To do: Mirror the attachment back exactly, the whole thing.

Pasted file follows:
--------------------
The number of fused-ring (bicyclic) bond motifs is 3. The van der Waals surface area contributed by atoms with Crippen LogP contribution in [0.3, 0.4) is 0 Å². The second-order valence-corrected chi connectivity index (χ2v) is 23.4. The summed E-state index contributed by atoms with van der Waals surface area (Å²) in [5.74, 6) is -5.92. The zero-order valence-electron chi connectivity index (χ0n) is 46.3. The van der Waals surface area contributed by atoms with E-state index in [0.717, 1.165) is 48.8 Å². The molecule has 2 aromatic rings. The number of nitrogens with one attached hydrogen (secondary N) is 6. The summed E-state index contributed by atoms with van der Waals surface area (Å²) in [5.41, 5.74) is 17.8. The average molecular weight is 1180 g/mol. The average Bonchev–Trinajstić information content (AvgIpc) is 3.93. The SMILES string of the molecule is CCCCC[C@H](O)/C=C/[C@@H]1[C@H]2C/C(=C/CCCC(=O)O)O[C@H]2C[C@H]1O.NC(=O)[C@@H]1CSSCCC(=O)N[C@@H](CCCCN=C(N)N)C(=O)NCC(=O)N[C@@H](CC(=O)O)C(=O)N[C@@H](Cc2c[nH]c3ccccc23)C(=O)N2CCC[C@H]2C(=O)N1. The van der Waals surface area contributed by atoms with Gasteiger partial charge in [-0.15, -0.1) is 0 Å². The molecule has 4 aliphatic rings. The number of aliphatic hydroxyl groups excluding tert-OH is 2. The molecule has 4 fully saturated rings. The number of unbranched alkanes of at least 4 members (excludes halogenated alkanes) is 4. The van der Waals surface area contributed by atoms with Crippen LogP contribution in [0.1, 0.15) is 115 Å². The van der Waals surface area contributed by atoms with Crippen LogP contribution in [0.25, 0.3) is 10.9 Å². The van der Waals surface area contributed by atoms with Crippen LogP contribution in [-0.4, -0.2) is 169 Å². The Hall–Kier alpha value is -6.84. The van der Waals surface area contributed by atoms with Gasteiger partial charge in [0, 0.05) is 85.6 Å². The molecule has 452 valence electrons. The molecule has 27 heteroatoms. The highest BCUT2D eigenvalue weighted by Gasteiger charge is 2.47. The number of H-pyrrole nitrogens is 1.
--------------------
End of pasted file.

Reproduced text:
The number of fused-ring (bicyclic) bond motifs is 3. The van der Waals surface area contributed by atoms with Crippen LogP contribution in [0.3, 0.4) is 0 Å². The second-order valence-corrected chi connectivity index (χ2v) is 23.4. The summed E-state index contributed by atoms with van der Waals surface area (Å²) in [5.74, 6) is -5.92. The zero-order valence-electron chi connectivity index (χ0n) is 46.3. The van der Waals surface area contributed by atoms with E-state index in [0.717, 1.165) is 48.8 Å². The molecule has 2 aromatic rings. The number of nitrogens with one attached hydrogen (secondary N) is 6. The summed E-state index contributed by atoms with van der Waals surface area (Å²) in [5.41, 5.74) is 17.8. The average molecular weight is 1180 g/mol. The average Bonchev–Trinajstić information content (AvgIpc) is 3.93. The SMILES string of the molecule is CCCCC[C@H](O)/C=C/[C@@H]1[C@H]2C/C(=C/CCCC(=O)O)O[C@H]2C[C@H]1O.NC(=O)[C@@H]1CSSCCC(=O)N[C@@H](CCCCN=C(N)N)C(=O)NCC(=O)N[C@@H](CC(=O)O)C(=O)N[C@@H](Cc2c[nH]c3ccccc23)C(=O)N2CCC[C@H]2C(=O)N1. The van der Waals surface area contributed by atoms with Gasteiger partial charge in [-0.15, -0.1) is 0 Å². The molecule has 4 aliphatic rings. The number of aliphatic hydroxyl groups excluding tert-OH is 2. The molecule has 4 fully saturated rings. The number of unbranched alkanes of at least 4 members (excludes halogenated alkanes) is 4. The van der Waals surface area contributed by atoms with Crippen LogP contribution in [0.1, 0.15) is 115 Å². The van der Waals surface area contributed by atoms with Crippen LogP contribution in [0.25, 0.3) is 10.9 Å². The van der Waals surface area contributed by atoms with Crippen LogP contribution in [-0.4, -0.2) is 169 Å². The Hall–Kier alpha value is -6.84. The van der Waals surface area contributed by atoms with Gasteiger partial charge in [0, 0.05) is 85.6 Å². The molecule has 452 valence electrons. The molecule has 27 heteroatoms. The highest BCUT2D eigenvalue weighted by Gasteiger charge is 2.47. The number of H-pyrrole nitrogens is 1.